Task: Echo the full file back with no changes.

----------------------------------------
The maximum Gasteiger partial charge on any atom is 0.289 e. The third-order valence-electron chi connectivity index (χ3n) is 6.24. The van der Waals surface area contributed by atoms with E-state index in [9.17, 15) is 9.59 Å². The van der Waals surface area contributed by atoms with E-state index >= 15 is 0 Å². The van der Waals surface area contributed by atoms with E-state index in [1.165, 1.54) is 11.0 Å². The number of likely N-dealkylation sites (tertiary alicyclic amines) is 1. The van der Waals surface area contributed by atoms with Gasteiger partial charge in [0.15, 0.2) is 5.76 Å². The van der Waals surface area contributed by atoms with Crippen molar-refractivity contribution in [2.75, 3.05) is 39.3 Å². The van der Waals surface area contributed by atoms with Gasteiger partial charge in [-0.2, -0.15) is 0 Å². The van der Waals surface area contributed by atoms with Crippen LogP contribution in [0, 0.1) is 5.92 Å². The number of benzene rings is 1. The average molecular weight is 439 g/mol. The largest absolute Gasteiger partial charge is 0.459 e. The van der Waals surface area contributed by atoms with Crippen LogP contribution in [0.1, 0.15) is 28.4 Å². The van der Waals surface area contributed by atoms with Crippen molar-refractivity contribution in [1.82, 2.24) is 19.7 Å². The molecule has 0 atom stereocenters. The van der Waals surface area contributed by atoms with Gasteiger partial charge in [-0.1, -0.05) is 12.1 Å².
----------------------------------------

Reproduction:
The maximum Gasteiger partial charge on any atom is 0.289 e. The third-order valence-electron chi connectivity index (χ3n) is 6.24. The van der Waals surface area contributed by atoms with E-state index in [9.17, 15) is 9.59 Å². The van der Waals surface area contributed by atoms with E-state index >= 15 is 0 Å². The van der Waals surface area contributed by atoms with E-state index in [1.165, 1.54) is 11.0 Å². The number of likely N-dealkylation sites (tertiary alicyclic amines) is 1. The van der Waals surface area contributed by atoms with Gasteiger partial charge in [0.15, 0.2) is 5.76 Å². The van der Waals surface area contributed by atoms with Crippen molar-refractivity contribution in [2.75, 3.05) is 39.3 Å². The van der Waals surface area contributed by atoms with Gasteiger partial charge in [-0.2, -0.15) is 0 Å². The van der Waals surface area contributed by atoms with Crippen LogP contribution in [0, 0.1) is 5.92 Å². The number of benzene rings is 1. The average molecular weight is 439 g/mol. The largest absolute Gasteiger partial charge is 0.459 e. The van der Waals surface area contributed by atoms with Crippen LogP contribution in [0.1, 0.15) is 28.4 Å². The van der Waals surface area contributed by atoms with Crippen molar-refractivity contribution in [1.82, 2.24) is 19.7 Å². The molecule has 0 atom stereocenters. The van der Waals surface area contributed by atoms with Gasteiger partial charge in [-0.1, -0.05) is 12.1 Å².